Group Group : 104 bits
Version Block 1 : 26bits Block 2 : 26bits Block 3 : 26bits Block 4 : 26bits
Block Internal Payload : 16 bits Check + Offset A : 10 bits Payload : 16 bits Check + Offset B : 10 bits Payload : 16 bits Check + Offset C or C' : 10 bits Payload : 16 bits Check + Offset D : 10 bits
Note: Offset C = Version A

Offset C' = Version B

Synchronisation of the baseband coding structure from the RDS bitstream[edit]

The identification of a RDS message blocks and groups is done via a 10bit offset table containing offset word: A , B , C , C' , and D (In RBDS this also includes "E" ).

Message Format (Session And Presentation Layer)[edit]

A RDS message group consist of two versions of the group structure, designated in the standard as type A, and type B.

Shared Structure[edit]

Within Block 1 and Block 2 are structures that will always be present in both group versions, for fast and responsive identifications. First block of every group, will always be the program identification code. The second block dedicates the first 4 bits for Application/Group Type

Block 1 Block 2
Block Meaning Program Identification Code GTYPE B0 TP PTY ????
bit notation per block b15 ----> b0 b15 -> b12 b11 b10 b9 -> b5 b4 -> b0
Fixed Meaning Per Group? Yes Yes Yes Yes Yes No

Meaning of Block 2 Bits

  • GTYPE : Group Type
  • B0 : If B0=0 then Message Group Type A else Type B
  • TP : Traffic Program. Indicates if this is a traffic alert radio program.
  • PTY : Program Type
  •  ???? : Rest of the bits are group type dependent
Message Version A[edit]
Block 1 Block 2 Block 3 Block 4
Block Meaning Program Identification Code Group Type B0 TP PTY APP Group Specific Payload Group Specific Payload
Block Payload Bit Value XXXX XXXX XXXX XXXX XXXX 0 X XXXXX XXXXX XXXX XXXX XXXX XXXX XXXX XXXX XXXX XXXX
Offset Value (Sync) Offset A Offset B Offset C Offset D
Message Version B[edit]

Block 3 is used for repeating program identification code.

Block 1 Block 2 Block 3 Block 4
Block Meaning Program Identification Code Group Type B0 TP PTY APP Program Identification Code Group Specific Payload
Payload Bit Value XXXX XXXX XXXX XXXX XXXX 1 X XXXXX XXXXX XXXX XXXX XXXX XXXX XXXX XXXX XXXX XXXX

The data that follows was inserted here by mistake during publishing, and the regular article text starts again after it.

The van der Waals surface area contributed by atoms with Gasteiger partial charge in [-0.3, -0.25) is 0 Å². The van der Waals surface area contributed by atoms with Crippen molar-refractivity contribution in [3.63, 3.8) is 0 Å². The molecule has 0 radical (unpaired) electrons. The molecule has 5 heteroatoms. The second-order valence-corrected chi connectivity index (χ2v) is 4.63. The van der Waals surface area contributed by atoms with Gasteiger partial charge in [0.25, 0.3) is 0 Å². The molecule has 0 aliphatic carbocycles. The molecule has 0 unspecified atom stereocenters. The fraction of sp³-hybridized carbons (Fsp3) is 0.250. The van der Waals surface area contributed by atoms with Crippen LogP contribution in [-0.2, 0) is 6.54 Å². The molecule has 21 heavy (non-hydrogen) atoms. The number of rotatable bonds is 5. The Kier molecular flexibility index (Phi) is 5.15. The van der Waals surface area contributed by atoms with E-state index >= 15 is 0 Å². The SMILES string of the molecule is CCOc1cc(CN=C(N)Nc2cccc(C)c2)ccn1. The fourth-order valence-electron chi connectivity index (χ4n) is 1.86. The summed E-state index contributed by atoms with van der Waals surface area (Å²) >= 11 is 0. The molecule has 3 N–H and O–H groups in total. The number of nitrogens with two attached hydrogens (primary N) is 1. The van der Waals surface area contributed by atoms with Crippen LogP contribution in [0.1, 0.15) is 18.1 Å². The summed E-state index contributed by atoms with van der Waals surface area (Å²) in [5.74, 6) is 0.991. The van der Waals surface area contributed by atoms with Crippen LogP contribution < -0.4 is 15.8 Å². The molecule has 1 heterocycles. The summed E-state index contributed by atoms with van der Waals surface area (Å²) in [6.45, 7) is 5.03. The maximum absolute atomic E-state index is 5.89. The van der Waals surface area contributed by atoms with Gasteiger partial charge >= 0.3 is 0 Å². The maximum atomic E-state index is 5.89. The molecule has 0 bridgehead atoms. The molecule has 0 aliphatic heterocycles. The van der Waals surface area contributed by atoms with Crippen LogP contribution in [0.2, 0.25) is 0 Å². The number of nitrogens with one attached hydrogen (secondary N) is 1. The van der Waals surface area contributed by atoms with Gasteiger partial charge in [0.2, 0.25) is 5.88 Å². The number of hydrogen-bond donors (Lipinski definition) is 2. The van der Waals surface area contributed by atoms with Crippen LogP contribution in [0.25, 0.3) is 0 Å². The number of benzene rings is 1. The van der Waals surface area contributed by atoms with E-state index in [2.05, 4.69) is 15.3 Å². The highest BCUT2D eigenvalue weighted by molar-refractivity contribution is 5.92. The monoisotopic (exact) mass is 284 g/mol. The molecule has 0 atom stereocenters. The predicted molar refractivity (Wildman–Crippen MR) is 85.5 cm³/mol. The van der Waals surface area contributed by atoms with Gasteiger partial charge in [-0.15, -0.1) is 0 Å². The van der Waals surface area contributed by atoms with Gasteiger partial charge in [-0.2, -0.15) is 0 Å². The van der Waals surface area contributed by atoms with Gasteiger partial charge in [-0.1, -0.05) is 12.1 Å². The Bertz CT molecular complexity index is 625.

Offset Value (Sync) Offset A Offset B Offset C' Offset D

Program Identification Code (PI Code)[edit]

This allows for quick identification of radio program type, based on country, coverage area, and program reference number. While the country code is specified by the standard, bit 11 to bit 0 is specified by each country local authorities.

PI Code Nibble 0 Nibble 1 Nibble 2 Nibble 3
Meaning Country Code Program Area Coverage Program Reference Number
Bit Position b15 b12 b11 b8 b7 b4 b3 b0

Group Type[edit]

This is a short list of the full group type. Each group type may have a secondary version available

Group Type Bit Value Message Version A Message Version B
0 0000 Basic Tuning and Switching Information Only
1 0001 Program Item Number and Slow Labeling Code Program Item Number
2 0010 Radio Text
3 0011 Application Identification for Open Data Applications Open Data Applications
4 0101 Clock Time and Date Open Data Applications
etc... etc...

RDS Message Examples[edit]

These are non comprehensive examples that covers just the simple messages likes station name, radio text, and date time.

Group Type 0 - Version B - Station Name[edit]

Version Block 1 : 26bits Block 2 : 26bits Block 3 : 26bits Block 4 : 26bits
Block Internal PI Code Check + Offset A GTYPE B0 TP PTY TA M/S DI C1 C0 Check + Offset B PI Code Check + Offset C' Character A Character B Check + Offset D
Bit Value 16 bits 0000 1 X XXXXX X X X X X 16 bits 8 bits char 8 bits char

As we have already described previous fields above, these dot points below show just the application specific fields.

  • TA : Traffic Announcement
  • M/S : Music/Speech

The station name and decoder identification code is sent progressively over 4 groups, where the offset is defined by bit C1 and C0.

Character Segment Station Name : Decoder Identification Code : 4 bit
C1 C0 Offset 0 1 2 3 4 5 6 7 3 2 1 0
0 0 0 A B DI
0 1 1 A B DI
1 0 2 A B DI
1 1 3 A B DI

Group Type 2 - Radio Text[edit]

RadioText Version A Block 1 : 26bits Block 2 : 26bits Block 3 : 26bits Block 4 : 26bits
Block Internal PI Code Check + Offset A GTYPE B0 TP PTY A/B C3 C2 C1 C0 Check + Offset B Character A Character B Check + Offset C Character C Character D Check + Offset D
Bit Value 16 bits 0010 0 X XXXXX X X X X X 8 bits char 8 bits char 8 bits char 8 bits char
RadioText Version B Block 1 : 26bits Block 2 : 26bits Block 3 : 26bits Block 4 : 26bits
Block Internal PI Code Check + Offset A GTYPE B0 TP PTY A/B C3 C2 C1 C0 Check + Offset B PI Code Check + Offset C' Character C Character D Check + Offset D
Bit Value 16 bits 0010 1 X XXXXX X X X X X 16 bits 8 bits char 8 bits char

As we have already described previous fields above, these dot points below show just the application specific fields.

  • A/B : Text A/B flag is used to detect if a screen clear is requested.
  • C3 to C0 : Is the text segment offset value

The station name and decoder identification code is sent progressively over 4 groups, where the offset is defined by bit C1 and C0.

Text Segment Version A Version B